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Diabetes Care. 2006 Sep;29(9):2084-9.

Relationships of serum ferritin, transferrin saturation, and HFE mutations and self-reported diabetes in the Hemochromatosis and Iron Overload Screening (HEIRS) study.

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  • 1Department of Microbiology, University of Alabama at Birmingham, 1530 3rd Ave. South, Birmingham, AL 35294-0005, USA. acton@uab.edu

Abstract

OBJECTIVE:

We evaluated the associations of self-reported diabetes with serum ferritin concentration, transferrin saturation (TfSat), and HFE C282Y and H63D mutations in six racial/ethnic groups recruited at five field centers in the Hemochromatosis and Iron Overload Screening (HEIRS) study.

RESEARCH DESIGN AND METHODS:

Analyses were conducted on 97,470 participants. Participants who reported a previous diagnosis of diabetes and/or hemochromatosis or iron overload were compared with participants who did not report a previous diagnosis.

RESULTS:

The overall prevalence of diabetes was 13.8%; the highest prevalence was in Pacific Islanders (20.1%). Of all participants with diabetes, 2.0% reported that they also had hemochromatosis or iron overload. The mean serum ferritin concentration was significantly greater in women with diabetes in all racial/ethnic groups and in Native-American men with diabetes than in those without diabetes. The mean serum ferritin concentration was significantly lower in Asian men with diabetes than in those without diabetes. Mean TfSat was lower in participants with diabetes from all racial/ethnic groups except Native-American women than in those without diabetes. There was no significant association of diabetes with HFE genotype. The mean serum ferritin concentration was greater (P < 0.0001) in women with diabetes than in those without diabetes for HFE genotypes except C282Y/C282Y and C282Y/H63D. Log serum ferritin concentration was significantly associated with diabetes in a logistic regression analysis after adjusting for age, sex, racial/ethnic group, HFE genotype, and field center.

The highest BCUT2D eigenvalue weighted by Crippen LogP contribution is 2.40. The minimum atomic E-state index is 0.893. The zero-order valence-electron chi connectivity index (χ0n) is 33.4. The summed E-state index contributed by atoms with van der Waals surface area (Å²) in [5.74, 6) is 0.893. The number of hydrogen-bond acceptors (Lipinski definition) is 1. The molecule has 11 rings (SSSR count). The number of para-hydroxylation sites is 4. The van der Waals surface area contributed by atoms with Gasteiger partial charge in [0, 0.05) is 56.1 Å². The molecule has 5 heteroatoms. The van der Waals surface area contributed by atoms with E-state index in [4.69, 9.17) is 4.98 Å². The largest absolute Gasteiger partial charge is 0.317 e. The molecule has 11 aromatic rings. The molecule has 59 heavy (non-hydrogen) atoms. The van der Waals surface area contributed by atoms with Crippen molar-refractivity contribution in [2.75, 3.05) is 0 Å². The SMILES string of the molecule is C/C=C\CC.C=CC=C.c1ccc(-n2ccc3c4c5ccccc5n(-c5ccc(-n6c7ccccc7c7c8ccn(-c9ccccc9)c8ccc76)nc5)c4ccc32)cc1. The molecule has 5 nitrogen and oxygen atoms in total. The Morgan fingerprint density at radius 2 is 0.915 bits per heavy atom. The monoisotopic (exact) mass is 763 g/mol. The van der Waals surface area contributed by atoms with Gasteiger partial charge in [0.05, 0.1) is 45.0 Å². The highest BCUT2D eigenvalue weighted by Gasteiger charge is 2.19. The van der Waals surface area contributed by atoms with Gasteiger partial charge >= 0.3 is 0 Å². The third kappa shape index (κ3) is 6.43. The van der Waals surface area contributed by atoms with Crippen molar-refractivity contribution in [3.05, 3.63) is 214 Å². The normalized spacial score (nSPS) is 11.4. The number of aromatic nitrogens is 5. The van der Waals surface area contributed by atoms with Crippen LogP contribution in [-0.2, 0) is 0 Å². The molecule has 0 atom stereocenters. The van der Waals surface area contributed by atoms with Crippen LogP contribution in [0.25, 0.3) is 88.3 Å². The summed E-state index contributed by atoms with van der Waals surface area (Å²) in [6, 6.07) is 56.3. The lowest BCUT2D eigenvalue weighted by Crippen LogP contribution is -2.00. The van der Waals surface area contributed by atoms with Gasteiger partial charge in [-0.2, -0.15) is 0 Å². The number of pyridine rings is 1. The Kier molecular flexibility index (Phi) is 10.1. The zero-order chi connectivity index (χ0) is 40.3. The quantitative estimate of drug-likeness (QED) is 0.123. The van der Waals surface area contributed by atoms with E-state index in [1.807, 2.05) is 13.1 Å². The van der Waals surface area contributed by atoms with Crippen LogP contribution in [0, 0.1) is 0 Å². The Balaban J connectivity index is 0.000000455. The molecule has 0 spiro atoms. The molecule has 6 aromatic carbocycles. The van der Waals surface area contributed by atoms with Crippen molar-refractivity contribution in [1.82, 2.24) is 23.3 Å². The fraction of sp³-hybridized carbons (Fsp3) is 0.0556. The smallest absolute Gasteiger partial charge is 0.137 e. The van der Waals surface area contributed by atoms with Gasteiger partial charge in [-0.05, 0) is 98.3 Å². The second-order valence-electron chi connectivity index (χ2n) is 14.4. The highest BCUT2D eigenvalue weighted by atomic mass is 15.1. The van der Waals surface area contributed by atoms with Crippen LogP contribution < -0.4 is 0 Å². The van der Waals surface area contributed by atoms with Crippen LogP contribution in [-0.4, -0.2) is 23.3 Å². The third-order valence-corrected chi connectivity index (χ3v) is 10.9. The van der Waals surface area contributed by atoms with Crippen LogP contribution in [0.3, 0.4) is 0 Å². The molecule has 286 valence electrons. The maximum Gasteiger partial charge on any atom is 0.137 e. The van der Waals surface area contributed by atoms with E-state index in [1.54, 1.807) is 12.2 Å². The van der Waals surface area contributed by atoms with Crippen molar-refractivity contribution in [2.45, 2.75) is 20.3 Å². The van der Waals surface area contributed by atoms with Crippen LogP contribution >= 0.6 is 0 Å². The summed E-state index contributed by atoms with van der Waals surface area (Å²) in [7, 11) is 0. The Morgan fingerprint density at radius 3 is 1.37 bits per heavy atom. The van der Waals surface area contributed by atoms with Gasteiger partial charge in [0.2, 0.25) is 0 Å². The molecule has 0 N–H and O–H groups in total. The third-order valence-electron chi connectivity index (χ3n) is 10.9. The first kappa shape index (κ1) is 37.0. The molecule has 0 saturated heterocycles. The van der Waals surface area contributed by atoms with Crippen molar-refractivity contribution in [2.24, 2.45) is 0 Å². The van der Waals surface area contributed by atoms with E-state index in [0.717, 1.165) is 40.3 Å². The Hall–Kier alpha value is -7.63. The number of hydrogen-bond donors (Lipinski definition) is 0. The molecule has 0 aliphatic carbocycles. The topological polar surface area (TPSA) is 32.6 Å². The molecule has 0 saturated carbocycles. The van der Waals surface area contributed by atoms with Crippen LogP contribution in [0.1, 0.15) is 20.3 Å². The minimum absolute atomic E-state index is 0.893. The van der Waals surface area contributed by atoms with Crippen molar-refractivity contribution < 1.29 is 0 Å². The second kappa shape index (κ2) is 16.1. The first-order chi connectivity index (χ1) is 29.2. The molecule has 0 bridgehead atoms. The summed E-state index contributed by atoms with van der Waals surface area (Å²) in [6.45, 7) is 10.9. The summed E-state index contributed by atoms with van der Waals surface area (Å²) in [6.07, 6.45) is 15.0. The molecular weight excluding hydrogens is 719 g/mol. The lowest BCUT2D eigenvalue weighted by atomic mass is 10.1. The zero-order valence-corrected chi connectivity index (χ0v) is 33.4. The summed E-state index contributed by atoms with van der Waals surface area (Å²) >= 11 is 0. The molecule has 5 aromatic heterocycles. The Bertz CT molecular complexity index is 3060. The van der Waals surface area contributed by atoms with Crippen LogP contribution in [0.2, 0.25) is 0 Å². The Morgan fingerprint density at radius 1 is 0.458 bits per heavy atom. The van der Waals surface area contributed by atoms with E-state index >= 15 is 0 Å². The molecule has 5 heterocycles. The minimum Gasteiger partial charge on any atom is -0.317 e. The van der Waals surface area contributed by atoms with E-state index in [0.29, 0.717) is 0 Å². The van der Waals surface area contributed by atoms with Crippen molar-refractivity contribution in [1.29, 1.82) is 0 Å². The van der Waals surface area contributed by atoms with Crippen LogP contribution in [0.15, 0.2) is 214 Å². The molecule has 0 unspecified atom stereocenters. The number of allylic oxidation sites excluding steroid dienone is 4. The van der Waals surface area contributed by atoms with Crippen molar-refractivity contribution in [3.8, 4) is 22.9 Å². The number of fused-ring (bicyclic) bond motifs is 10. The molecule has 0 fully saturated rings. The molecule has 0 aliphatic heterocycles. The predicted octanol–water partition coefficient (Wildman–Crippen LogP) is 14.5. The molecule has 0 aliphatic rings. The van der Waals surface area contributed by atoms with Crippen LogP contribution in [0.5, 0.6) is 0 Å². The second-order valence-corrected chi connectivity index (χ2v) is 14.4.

CONCLUSIONS:

Serum ferritin concentration is associated with diabetes, even at levels below those typically associated with hemochromatosis or iron overload.

PMID:
16936157
[PubMed - indexed for MEDLINE]
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